Sign in to follow this  
35whelen

Some Critters From Down Under

19 posts in this topic

Bat....our Hog deer are feisty little scrappers and busted antlers and tines are quite common. They tend to fight with their heads down low and normally "lock" antlers with their tops so the tine on the inside of the upper part of the beam (the inner top tine) often takes quite a hammering and gets broken off. So they certainly get grumpy and fights are common especially around now when the rut is on. Another likely reason for that antler shape is to assist with pushing thru the heavy scrub that the Hog and Sambar deer live in. These deer tend to walk or run with their noses high and their antlers laid back along their necks and shoulders and this forms a V type shape with all the tines facing backwards giving them less opportunity to get their antlers hooked up in scrub.

 

On scoring....in AU we use a system called the Douglas System for scoring antlers. It was devised in New Zealand and covers all our South Pacific deer species. It is based on symetry where the shorter of the two corresponding features are doubled to get the score. ie If antler length is 16" and 15 1/2" then the score for length is 31 (double 15 1/2)...we don't add the corresponding beam or time measurements togehter like some systems do. With that Hog deer stag his score would be the combined measurements of the shorter of : the antler beams, the brow tines, the outer tops, the inner tops, the minimum beam circumference above the brow and below the tops, the cirumference around the coronet (the burr at the base of each antler) then the maximum spread of the antlers and the span which is the inside measurement below the top tine junction....neither of these are doubled. There is also a penalty for over-spread antlers (antlers wider than the longest antler length) which is 3X the amount of overspread and this is deducted from the spread score before it is entered on the scoresheet....symetry again !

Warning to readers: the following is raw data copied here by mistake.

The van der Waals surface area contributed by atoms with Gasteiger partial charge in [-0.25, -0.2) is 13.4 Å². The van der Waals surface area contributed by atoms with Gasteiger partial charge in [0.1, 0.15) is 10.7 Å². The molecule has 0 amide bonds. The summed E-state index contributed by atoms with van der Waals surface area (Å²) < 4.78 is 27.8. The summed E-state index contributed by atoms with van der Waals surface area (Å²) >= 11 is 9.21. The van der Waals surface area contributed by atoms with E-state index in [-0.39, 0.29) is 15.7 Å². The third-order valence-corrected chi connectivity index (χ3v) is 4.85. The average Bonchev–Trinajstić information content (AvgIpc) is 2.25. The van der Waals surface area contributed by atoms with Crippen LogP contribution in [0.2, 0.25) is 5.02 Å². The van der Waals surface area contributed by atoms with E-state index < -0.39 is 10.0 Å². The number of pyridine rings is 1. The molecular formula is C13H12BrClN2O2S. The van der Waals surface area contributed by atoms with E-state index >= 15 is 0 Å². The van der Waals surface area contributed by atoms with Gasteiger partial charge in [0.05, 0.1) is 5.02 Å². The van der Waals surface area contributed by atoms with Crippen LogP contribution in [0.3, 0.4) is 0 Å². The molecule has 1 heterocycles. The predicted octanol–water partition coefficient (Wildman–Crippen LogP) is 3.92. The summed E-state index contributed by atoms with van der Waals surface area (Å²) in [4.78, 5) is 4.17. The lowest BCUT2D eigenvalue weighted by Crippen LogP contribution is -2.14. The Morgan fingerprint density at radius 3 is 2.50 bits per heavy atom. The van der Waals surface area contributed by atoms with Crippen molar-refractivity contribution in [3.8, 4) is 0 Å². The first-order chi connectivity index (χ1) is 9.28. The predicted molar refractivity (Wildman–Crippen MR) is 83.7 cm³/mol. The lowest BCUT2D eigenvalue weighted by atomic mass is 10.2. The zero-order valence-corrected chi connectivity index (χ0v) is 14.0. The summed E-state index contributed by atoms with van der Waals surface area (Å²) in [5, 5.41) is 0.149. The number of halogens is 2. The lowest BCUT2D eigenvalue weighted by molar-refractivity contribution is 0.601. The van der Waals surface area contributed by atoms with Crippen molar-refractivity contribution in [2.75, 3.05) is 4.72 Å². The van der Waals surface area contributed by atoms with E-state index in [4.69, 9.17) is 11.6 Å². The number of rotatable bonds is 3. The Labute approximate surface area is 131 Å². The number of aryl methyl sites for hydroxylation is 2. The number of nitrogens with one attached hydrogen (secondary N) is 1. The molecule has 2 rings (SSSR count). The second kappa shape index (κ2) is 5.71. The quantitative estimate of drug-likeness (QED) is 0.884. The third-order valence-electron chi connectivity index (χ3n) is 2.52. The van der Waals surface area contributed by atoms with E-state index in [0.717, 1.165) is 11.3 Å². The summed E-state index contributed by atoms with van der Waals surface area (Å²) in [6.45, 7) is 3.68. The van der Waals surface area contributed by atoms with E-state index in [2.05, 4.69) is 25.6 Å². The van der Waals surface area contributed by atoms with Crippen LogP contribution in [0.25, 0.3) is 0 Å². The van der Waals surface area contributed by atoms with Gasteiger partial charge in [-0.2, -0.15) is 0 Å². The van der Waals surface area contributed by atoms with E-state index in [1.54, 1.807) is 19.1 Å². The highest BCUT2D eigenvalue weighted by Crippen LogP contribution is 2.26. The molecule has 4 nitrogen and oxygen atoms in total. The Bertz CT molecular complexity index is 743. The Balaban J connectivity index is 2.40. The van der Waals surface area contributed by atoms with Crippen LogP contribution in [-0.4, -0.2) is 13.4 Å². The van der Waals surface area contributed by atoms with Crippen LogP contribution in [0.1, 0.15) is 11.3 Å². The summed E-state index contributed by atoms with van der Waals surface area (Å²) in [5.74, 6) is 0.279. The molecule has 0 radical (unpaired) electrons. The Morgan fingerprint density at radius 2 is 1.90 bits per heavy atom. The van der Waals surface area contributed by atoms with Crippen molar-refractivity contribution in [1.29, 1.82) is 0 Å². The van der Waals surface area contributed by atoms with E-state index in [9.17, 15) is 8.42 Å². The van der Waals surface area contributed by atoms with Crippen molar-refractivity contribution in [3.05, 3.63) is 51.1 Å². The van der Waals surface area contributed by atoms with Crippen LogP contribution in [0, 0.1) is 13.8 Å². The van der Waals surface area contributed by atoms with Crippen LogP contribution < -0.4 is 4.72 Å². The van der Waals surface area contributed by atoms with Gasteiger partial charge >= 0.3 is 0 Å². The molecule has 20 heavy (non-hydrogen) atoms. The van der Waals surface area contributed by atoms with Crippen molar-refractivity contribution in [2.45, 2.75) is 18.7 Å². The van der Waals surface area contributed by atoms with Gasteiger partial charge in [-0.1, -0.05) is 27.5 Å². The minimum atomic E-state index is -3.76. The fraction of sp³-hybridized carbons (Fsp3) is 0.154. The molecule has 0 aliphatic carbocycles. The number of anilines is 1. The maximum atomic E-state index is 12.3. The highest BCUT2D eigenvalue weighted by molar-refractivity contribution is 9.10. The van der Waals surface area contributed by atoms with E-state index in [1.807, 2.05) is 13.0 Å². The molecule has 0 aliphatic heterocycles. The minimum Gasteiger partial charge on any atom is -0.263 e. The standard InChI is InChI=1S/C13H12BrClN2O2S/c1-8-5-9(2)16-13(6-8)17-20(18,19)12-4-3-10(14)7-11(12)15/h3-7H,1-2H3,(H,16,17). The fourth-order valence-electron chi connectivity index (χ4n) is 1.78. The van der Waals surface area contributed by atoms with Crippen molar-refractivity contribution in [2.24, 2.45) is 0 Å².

I am the state scorer for my home state of Victoria and am qualified to measure and certify trophies for our national trophy registers so I know the Douglas System very well. It has it's critics especially in relation to the "overspread penalty" aspect as a lot of our deer...especially the big sambar trophies....have overspread antlers and they cop the penalty which reduces the score but not the visual impact of the trophy of course. Most measuring systems have their critics for various reasons....pretty hard to get one that keeps 100% of hunters happy all of the time....the Douglas System is no different I guess.

 

Sorry for the off-topic "lesson" again....just the old school teacher lurking inside. :D Cheers

 

35Whelen

Edited by 35whelen

Share this post


Link to post
Share on other sites
 

Do you get non-typical hog deer down there? Im sure you know what I mean but non typical like points going everywhere like this.

94.jpg

Share this post


Link to post
Share on other sites
 

PH....occasionally we'll get a few extra points on our deer heads but nothing like some of your non-typical whitetail or mule deer. I've seen a few 8, 9 & 10 point hog deer (normally a 3X3) and occasionally a sambar with an extra small tine or two. Under the Douglas scoring system extra tines can add to the total score but they need to be counterparted...ie there needs to be another one on the other beam growing out of the same portion of the beam (or off a tine) in the same direction...so just a mess of extra tines here & there which are not counterparted don't score...but they sure look interesting.

 

In the pic of my 15 point Red deer...the two small circled extra tines (basal snags) are counterparted so they added to the score while the big extra tine on the RH beam (4th one up the beam) did not as there was not one in the same place on the other beam. Cheers from AU

 

35Whelen

 

post-5829-1296331513_thumb.jpg

Share this post


Link to post
Share on other sites
 

Thanks for sharing the cool pics and interesting facts !!

Share this post


Link to post
Share on other sites
 

Create an account or sign in to comment

You need to be a member in order to leave a comment

Create an account

Sign up for a new account in our community. It's easy!

Register a new account

Sign in

Already have an account? Sign in here.

Sign In Now
Sign in to follow this